The largest public enquiry held by the Transport Users' Consultative Committee (TUCC) took place at Skegness on 15/16th September 1964. By the time the public hearing took place BR were able to claim fewer passengers were likely to suffer hardship because people had been deterred from using the services by the reductions. After vigorous and often heated debate committee concluded that the British Railways board should re-examine its proposals. This it did and in due course once again proposed closure, this time with the exception of the Skegness line. A second TUCC inquiry was held at Skegness in May 1968 and its decisions were again submitted to the Transport Minister who this time supported the Board’s proposals.
users of the service during the rest of the year to justify retaining the service. Closure was announced for 5th October 1970 with the last train running two days earlier.
|The Minister was satisfied that there could be no justification for retaining services between Firsby and Grimsby. He also decided that he should give his consent to the withdrawal of passenger services on the Willoughby - Mablethorpe branch line stating that although closure would affect the holiday industry during its short season there were insufficient regular
The line south from Louth to Boston was closed completely from that date but the Grimsby to Louth section was downgraded to a freight only branch delivering grain to Associated British Maltsters in Louth. Three trains were scheduled each week but in reality trains ran 'when required'.
In March 1978 a preservation society was formed to fight the final closure of the line. They compiled a petition and organised some rail tours in the hope that they could convince the government and British Rail that local people wanted the line. By 1980 there was very little traffic over the 14 mile branch and all traffic ceased that year; the last passenger train was a railtour organised by the Grimsby & Louth Railway Group on 2nd December 1980.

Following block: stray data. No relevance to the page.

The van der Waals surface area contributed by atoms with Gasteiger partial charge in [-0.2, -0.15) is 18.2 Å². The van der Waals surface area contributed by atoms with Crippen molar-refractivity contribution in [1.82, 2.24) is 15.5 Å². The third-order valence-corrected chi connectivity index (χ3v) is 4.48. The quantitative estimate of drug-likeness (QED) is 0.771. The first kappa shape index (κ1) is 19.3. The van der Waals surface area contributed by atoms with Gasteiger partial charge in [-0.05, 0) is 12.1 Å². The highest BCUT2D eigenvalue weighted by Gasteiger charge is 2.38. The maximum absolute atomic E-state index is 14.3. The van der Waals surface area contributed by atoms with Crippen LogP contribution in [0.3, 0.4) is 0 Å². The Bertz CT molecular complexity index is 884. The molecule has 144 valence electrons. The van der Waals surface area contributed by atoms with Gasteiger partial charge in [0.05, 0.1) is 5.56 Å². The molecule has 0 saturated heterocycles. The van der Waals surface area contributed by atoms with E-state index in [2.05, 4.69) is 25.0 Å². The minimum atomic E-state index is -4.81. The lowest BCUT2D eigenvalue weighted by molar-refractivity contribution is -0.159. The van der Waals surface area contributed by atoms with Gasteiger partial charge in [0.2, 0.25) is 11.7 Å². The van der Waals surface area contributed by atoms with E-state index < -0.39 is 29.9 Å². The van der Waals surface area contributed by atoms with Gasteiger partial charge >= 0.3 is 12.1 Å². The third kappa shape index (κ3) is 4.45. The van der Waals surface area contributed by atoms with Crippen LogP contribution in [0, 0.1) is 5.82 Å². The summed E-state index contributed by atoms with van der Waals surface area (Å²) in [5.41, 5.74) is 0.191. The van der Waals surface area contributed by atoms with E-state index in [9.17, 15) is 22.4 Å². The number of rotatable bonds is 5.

After closure, British Rail lifted the track and ballast in 1981 and demolished all the remaining buildings (except Louth itself which was listed) in order to deter the preservationists. The Grimsby-Louth Group became the Grimsby-Louth Railway Preservation Society a group of volunteers whose aim was to rebuild the line. The original aim was to restore the whole line from Grimsby to Louth.
the line from Louth to Grimsby is no longer possible, due to the opening of a bypass on the track formation near Grimsby. However, it’s hoped eventually to reconstruct the 10 miles of track between Louth and Waltham.
||The society rehabilitated Ludborough station in 1984. Following a public enquiry in 1991 a Light Railway Order was granted to the Great Northern & East Lincolnshire Railway plc, which allowed them to develop the line. They bought the trackbed between Louth & Waltham from British Rail and started operating trains in 1991. The initial aim of reopening
Ludborough has been restored as a working station; there is now a signal box, built in the original Great Northern style and a waiting room which houses a small museum and shop on the southbound platform. In 2008 the track was extended north into North Thoresby and the station was officially re-opened 26 August 2009. Track laying has now started south from Ludborough towards Utterby.
The Lincolnshire Wolds Railway now operates a steam service throughout the year, mainly on Sundays with a Wednesday service throughout August.
Tickets from Michael Stewart, Brian Halford and Dave Barton, route map drawn by Alan Young
Source: The East Lincolnshire Railway by AJ Ludlam. Published 1991 by Oakwood Press ISBN 0 85361 416 4. A Lincolnshire Ramble by Malcolm Roughley Railway Magazine April 1980 (Malcolm Roughley visits Louth on a freight trip and reflects on its past as a busy junction)
Other web sites:Lincolnshire & East Yorkshire Transport Review includes pictures of the line. Dave's Railpics of Lincolnshire. David Enefer's excellent web site crammed with pictures of Lincolnshire stations. Lincolnshire Railway's from the past Adam Cartwright's excellent web site crammed with pictures of Lincolnshire stations and Lincolnshire Wolds Railway
To see other stations on the East Lincolnshire Railway click on the station name: Hainton Street Halt, Weelsby Road Halt, Waltham, Holton Village Halt, Holton-le-Clay, Grainsby Halt, North Thoresby, Ludborough, Utterby Halt, Fotherby Halt, Louth, Legbourne Road, Authorpe, Aby, Alford Town, Willoughby 1st, Willoughby 2nd & Burgh-le-Marsh.
Halton Holgate & Spilsby